Home country: Finland
Languages: Finnish, English, Swedish, German. She is learning Arabic, French and Italian
Intercultural relationship: Henna is married to a North African man
Henna met her partner on the Internet and they have been pen pals for 1,5 years. She was living in Finland and he is from North Africa, so she never thought that they would meet in reality. However, life brought him to Europe for work and they decided to take the first step and arrange a meeting in Helsinki. When they first met face to face, they found out that their feelings were more than a friendship. Henna moved to the Central European country where he was living and working for one summer. There, their relationship became stronger and eventually both of them realized that they would like to get married. By the end of summer, they had moved to Helsinki together as spouses.
At the beginning of their relationship, Henna had difficulties anticipating internal changes that were to happen with regards to her behavior and lifestyle. She thought that living with someone from another culture would require her to change to a certain extent, especially taking into account cultural and societal norms in her husband’s country. She was always convinced that she would not like to change her personality and, for example, give up her career. Luckily, her husband never expected her to do so. It was a relief for her when she noticed that her partner was also open to changes from his side to adapt to the Finnish culture and way of life here. She says with a smile that after so many years in Finland he is now more Finnish than he used to be.
Henna especially likes the fact about their relationship that two people with diverse interests, coming from different cultures want to be together. She believes that their marriage works so well because they let each other be who they are and be free in what they want to do.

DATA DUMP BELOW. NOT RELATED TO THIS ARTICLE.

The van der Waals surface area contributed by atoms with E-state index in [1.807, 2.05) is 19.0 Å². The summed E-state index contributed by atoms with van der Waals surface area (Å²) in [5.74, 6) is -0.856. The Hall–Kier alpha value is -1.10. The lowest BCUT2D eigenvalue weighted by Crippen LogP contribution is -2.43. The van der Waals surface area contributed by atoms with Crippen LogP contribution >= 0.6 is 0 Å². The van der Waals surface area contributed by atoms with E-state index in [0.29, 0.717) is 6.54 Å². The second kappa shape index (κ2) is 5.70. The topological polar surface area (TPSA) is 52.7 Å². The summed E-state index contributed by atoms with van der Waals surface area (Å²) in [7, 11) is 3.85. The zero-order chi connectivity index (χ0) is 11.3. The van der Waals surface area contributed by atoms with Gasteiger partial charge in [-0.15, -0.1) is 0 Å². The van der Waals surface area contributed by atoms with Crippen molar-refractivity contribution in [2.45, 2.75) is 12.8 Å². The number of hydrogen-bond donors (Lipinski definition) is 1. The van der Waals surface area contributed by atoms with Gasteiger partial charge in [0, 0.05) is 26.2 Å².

Let your partner be who they are and give freedom of choice. Your and your partner’s different cultural backgrounds bring richness to your couple, so don’t make your partner change completely.
Initially, Henna’s husband suggested settling down in Central Europe. However, the couple decided to move to Finland instead, as Henna knew that she would definitely experience challenges being an immigrant. Looking back at times, she realizes that perhaps it was not the best decision of theirs to move to Finland due to the crisis, which made her husband’s path to employment in Finland tougher. For him, the start in Finland was rough, as he gave up a good career in Europe and began building it from scratch in Helsinki. Eventually, after struggling with finding a workplace, he became self-employed.
First, Henna’s husband took part in an integration programme where he was interviewed to find out his skills. Then, he participated in a programme that allowed him to team up with a professional who would help calculate a start-up budget to launch his own business. After the calculation, he applied for money to start the business. However, now he believes that the best option for him at that time would perhaps have been to enroll in a university or other work-related training in Finland. Indeed, becoming a student is a viable option to enrich one’s knowledge, get connections in a new country, decide on a career path and get ideas for employment.